Sydney Simpson and myself at the end of the conference
Everything is political because politics are involved in everything.
As a first-year student, I know that there are many possibilities for where my post degree career will take me. Most of these had been distilled as parts of two distinct paths, either academia or industry. Recently I was introduced to a third path, policy and since joining the University of Rochester Science Policy Initiative (URSPI) I have been learning about opportunities within this path. In pursuit of learning more about science policy I attended the annual meeting of the National Science Policy Network (NSPN).
Hosted by the UW Madison Catalyst for Science Policy (CaSP) group, the second annual NSPN conference was a weekend full of application talks for scientist in policy as well as a many workshop aimed at teaching effective communication of scientific research to the general public-arguably this is a useful skill beyond science policy. The opening of the conference was immersive, as participants partook in a climate change simulation that required negotiation skills to make effective science policy changes. The rest of day allowed participants to explore Madison- the capital of Wisconsin and meet Pete Souza- the former white house photographer during the Obama administration at a secret book signing.
Day two was a marathon. The opening talk was an immediate eye opener for me. Dr. Jo Handelsman spoke about her experience as a scientist and her role in changing the legality of forensic science by bringing to the table the fact that at the time -and still in some states- acceptable "scientific" forensic evidence lacks any sort of backing from the scientific method. Dr. Handelsman combined her experience as a scientist with her ease for communication to serve as the Associate Director of Science during the Obama administration. As simple as it seems, the opening remarks brought to my attention that should I chose to pursue a career in policy using science, I wouldn’t necessarily need to do so from a lobbying perspective. For the rest of the day each participant was allowed to tailor their own schedule as the organizers planned on having some sessions in replicate to allow for this. I wanted my experience to be diverse because for me the entire conference was a learning experience into a field that I knew very little about. I had the opportunity to learn about the effective use of social media in science policy. I attended a panel discussion about the importance of regulating translational research and how to communicate the science behind the treatment to patients enrolling in clinical trials. I attended a memo writing workshop and I learned about how scientific communication works in the private/industrial sector. We closed our day by hearing from Dani Washington, who used her degree in Marine Biology to teach children and adults science through her television shows.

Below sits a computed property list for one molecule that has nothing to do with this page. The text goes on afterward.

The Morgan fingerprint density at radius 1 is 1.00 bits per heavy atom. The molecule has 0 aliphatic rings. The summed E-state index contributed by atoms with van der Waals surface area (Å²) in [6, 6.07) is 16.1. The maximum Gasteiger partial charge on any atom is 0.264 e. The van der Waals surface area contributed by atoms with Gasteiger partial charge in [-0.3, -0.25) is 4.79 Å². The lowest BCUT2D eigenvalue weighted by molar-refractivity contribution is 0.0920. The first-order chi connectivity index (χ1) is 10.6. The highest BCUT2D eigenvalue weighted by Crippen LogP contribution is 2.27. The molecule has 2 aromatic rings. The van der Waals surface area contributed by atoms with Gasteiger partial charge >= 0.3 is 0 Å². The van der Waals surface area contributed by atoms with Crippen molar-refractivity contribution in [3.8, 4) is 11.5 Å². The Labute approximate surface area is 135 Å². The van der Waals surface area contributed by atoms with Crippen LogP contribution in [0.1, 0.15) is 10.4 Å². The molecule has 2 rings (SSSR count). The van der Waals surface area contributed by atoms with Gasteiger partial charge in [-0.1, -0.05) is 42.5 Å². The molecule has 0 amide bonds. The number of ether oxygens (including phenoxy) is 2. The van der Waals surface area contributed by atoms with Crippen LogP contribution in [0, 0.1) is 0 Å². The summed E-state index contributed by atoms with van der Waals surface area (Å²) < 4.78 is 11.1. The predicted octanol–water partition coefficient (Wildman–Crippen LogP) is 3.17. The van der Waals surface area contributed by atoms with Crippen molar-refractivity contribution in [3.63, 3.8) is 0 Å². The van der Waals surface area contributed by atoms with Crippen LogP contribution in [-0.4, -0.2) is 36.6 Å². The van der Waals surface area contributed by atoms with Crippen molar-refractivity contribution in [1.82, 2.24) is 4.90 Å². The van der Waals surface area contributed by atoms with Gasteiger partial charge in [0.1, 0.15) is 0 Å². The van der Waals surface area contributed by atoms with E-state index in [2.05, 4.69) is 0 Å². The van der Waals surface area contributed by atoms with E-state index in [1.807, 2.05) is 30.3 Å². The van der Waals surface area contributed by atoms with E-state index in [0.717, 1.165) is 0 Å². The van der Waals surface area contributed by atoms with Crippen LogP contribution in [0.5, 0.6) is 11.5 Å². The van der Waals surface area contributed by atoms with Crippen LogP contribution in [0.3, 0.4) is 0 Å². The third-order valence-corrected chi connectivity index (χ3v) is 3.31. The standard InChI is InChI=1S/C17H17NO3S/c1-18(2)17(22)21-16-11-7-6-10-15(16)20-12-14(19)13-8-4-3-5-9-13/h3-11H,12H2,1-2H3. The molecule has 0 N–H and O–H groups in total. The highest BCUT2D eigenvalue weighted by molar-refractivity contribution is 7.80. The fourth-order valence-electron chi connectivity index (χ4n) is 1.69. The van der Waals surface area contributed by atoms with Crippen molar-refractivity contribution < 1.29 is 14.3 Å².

I started day three with a little bit of knowledge on what felt like everything that science policy could be involved in. I was wrong. After attending the eastern hub breakout meeting and meeting with other people that are part of NSPN in our area I went to what I felt like was the central piece of every session I had attended since arriving in Madison, how to actually engage the general public in scientific research and its importance. I returned to Rochester with a much better prospective about what science policy is and what some ways of using my scientific degree for a career in policy could look like, which I really think will be invaluable going through my Ph.D. and making choice about different opportunities. However, I think the biggest take home lesson for me was that politics and effective communication skills are useful in every single career path that I could chose, because at the end of the day science is applicable to everyone.